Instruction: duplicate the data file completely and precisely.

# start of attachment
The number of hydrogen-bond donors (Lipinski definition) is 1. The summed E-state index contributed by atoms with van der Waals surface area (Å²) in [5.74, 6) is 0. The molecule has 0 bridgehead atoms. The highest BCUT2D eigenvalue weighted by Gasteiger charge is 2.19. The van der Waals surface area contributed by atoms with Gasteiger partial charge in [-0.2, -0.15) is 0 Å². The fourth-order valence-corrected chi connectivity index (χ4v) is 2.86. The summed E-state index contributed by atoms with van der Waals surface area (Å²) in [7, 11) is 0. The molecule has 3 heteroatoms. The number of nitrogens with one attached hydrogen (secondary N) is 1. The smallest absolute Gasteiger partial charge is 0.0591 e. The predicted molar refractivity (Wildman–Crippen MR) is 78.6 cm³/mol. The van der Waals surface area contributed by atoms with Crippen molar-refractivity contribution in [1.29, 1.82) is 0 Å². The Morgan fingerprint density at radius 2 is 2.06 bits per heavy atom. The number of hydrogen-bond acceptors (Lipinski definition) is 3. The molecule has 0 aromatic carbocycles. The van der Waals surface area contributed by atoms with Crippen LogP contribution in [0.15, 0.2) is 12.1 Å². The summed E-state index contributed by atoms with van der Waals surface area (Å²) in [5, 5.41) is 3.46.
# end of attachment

The number of hydrogen-bond donors (Lipinski definition) is 1. The summed E-state index contributed by atoms with van der Waals surface area (Å²) in [5.74, 6) is 0. The molecule has 0 bridgehead atoms. The highest BCUT2D eigenvalue weighted by Gasteiger charge is 2.19. The van der Waals surface area contributed by atoms with Gasteiger partial charge in [-0.2, -0.15) is 0 Å². The fourth-order valence-corrected chi connectivity index (χ4v) is 2.86. The summed E-state index contributed by atoms with van der Waals surface area (Å²) in [7, 11) is 0. The molecule has 3 heteroatoms. The number of nitrogens with one attached hydrogen (secondary N) is 1. The smallest absolute Gasteiger partial charge is 0.0591 e. The predicted molar refractivity (Wildman–Crippen MR) is 78.6 cm³/mol. The van der Waals surface area contributed by atoms with Crippen molar-refractivity contribution in [1.29, 1.82) is 0 Å². The Morgan fingerprint density at radius 2 is 2.06 bits per heavy atom. The number of hydrogen-bond acceptors (Lipinski definition) is 3. The molecule has 0 aromatic carbocycles. The van der Waals surface area contributed by atoms with Crippen LogP contribution in [0.15, 0.2) is 12.1 Å². The summed E-state index contributed by atoms with van der Waals surface area (Å²) in [5, 5.41) is 3.46.